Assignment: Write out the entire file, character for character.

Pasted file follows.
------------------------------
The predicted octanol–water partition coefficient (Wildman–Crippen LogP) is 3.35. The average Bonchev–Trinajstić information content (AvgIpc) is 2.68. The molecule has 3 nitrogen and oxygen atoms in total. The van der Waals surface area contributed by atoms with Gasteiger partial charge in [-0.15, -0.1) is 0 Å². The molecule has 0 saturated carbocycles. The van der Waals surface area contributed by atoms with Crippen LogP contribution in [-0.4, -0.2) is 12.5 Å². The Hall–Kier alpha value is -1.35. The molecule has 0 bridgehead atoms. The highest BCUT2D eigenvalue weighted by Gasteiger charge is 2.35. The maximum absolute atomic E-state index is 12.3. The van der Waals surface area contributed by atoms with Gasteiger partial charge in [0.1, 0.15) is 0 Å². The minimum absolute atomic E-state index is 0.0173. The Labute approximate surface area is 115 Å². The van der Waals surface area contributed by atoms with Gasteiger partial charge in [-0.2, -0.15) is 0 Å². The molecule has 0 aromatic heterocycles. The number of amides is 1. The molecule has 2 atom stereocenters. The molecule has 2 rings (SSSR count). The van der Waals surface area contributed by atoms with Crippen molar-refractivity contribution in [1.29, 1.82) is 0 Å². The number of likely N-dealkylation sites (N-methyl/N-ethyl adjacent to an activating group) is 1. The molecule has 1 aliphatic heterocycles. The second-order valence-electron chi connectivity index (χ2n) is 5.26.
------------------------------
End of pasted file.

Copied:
The predicted octanol–water partition coefficient (Wildman–Crippen LogP) is 3.35. The average Bonchev–Trinajstić information content (AvgIpc) is 2.68. The molecule has 3 nitrogen and oxygen atoms in total. The van der Waals surface area contributed by atoms with Gasteiger partial charge in [-0.15, -0.1) is 0 Å². The molecule has 0 saturated carbocycles. The van der Waals surface area contributed by atoms with Crippen LogP contribution in [-0.4, -0.2) is 12.5 Å². The Hall–Kier alpha value is -1.35. The molecule has 0 bridgehead atoms. The highest BCUT2D eigenvalue weighted by Gasteiger charge is 2.35. The maximum absolute atomic E-state index is 12.3. The van der Waals surface area contributed by atoms with Gasteiger partial charge in [0.1, 0.15) is 0 Å². The minimum absolute atomic E-state index is 0.0173. The Labute approximate surface area is 115 Å². The van der Waals surface area contributed by atoms with Gasteiger partial charge in [-0.2, -0.15) is 0 Å². The molecule has 0 aromatic heterocycles. The number of amides is 1. The molecule has 2 atom stereocenters. The molecule has 2 rings (SSSR count). The van der Waals surface area contributed by atoms with Crippen molar-refractivity contribution in [1.29, 1.82) is 0 Å². The number of likely N-dealkylation sites (N-methyl/N-ethyl adjacent to an activating group) is 1. The molecule has 1 aliphatic heterocycles. The second-order valence-electron chi connectivity index (χ2n) is 5.26.